I’m not given to reading many rock ‘n’ roll biographies. Often I realise I’ve loved people’s music for a lifetime knowing almost nothing about their own private stories. When I have decided to learn more (I admit I’ve made notable exceptions for Bruce and Bob) I realise I’ve often found the whole thing less than interesting. What does draw me in though are the real tales of what happened in the studio. There’s something about that sacred space – where strangers are seldom invited – that arouses my curiosity.
I suppose all of us would love to have been in Memphis the day Elvis met Sam Phillips to record that waxing for his Mom. (Or then again in Abbey Road on that first Beatle audition with George Martin or standing beside Kris Kristofferson in Nashville as he watched Dylan and Bob Johnston piece together Blonde on Blonde. Then there is that day when Johnny Cash came to visit on Nashville Skyline and on that record too the famous question asked by Dylan of Mr Johnston, (his producer) ‘Is it rolling Bob?’
I’d like to know where the microphones were placed and how they were listening and how they heard the roughs if they took them away. I’d like to know how long they took and how they tuned up. Dam it, I’d love to have seen and heard all of it.
I thought of all of this while listening to this week’s special guests, ‘The Strange Blue Dreams.’ They have made an album that sounds in parts like it could have been recorded any time over the last 60 years. There are beautiful warm analogue sounds, gorgeous freedom of styling and a depth and space to the music that belies their youth. How it was all done is one of my first questions for them when they assemble in our legendary Studio One to perform our first AC session of the year.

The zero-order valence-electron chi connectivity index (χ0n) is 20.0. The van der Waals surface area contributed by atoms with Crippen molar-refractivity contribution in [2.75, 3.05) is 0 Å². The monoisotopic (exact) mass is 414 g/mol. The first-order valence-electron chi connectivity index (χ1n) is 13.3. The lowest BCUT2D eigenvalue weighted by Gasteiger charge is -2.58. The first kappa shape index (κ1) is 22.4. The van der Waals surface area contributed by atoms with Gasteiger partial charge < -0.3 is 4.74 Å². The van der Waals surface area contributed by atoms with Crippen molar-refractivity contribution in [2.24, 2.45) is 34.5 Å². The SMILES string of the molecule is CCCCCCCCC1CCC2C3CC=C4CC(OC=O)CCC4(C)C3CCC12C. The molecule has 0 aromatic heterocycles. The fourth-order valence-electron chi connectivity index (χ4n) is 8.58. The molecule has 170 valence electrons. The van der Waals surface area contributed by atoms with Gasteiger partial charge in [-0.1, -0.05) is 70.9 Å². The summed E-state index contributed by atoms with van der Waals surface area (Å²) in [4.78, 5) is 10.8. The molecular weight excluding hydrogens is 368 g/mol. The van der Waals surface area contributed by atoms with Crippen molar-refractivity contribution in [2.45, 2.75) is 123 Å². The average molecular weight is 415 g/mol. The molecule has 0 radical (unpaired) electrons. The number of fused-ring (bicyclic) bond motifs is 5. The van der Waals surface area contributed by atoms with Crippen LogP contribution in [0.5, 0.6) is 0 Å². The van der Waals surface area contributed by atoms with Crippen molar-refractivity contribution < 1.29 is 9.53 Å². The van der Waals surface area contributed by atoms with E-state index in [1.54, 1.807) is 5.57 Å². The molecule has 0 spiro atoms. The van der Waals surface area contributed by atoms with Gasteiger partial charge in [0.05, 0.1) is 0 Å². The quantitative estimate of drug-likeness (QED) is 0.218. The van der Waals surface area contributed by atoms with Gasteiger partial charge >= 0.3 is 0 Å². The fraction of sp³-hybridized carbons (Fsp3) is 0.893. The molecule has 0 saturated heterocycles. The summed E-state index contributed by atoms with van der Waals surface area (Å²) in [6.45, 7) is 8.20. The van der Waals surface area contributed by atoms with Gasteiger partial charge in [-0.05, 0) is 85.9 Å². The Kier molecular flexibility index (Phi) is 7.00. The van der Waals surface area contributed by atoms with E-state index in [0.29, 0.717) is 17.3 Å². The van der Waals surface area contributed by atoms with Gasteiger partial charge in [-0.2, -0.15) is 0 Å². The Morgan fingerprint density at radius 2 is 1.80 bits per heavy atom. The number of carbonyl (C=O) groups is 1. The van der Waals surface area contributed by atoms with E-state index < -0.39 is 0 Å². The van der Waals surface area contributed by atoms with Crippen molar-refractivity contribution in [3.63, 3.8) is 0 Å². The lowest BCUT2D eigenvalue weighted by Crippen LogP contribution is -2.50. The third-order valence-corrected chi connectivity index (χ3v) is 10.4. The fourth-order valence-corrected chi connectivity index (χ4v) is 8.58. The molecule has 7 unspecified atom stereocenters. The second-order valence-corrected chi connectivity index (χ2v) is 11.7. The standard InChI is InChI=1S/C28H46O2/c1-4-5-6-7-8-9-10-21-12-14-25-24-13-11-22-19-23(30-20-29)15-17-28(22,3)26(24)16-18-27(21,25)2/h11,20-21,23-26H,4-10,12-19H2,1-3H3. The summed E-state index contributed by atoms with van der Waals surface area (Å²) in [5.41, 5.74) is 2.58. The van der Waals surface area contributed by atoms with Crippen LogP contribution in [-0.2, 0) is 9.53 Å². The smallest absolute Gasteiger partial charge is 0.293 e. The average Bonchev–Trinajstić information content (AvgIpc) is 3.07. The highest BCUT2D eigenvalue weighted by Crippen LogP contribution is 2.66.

Later on we’re going to touch base with some familiar names including Allison Moorer & Shelby Lynne, Teddy Thompson & Kelly Jones and hear new music from First Aid Kit, The Deslondes and Ireland’s own The Lost Brothers. I’ll also introduce you to the music of this young woman.
I suspect the name Sunny War will become a little familiar to you over the next year or so. We’re going to play you a song that will explain all of that.
There is so much we need to get in and there’s only two hours. We kick off at five past nine on BBC Radio Scotland FM. Join me if you can.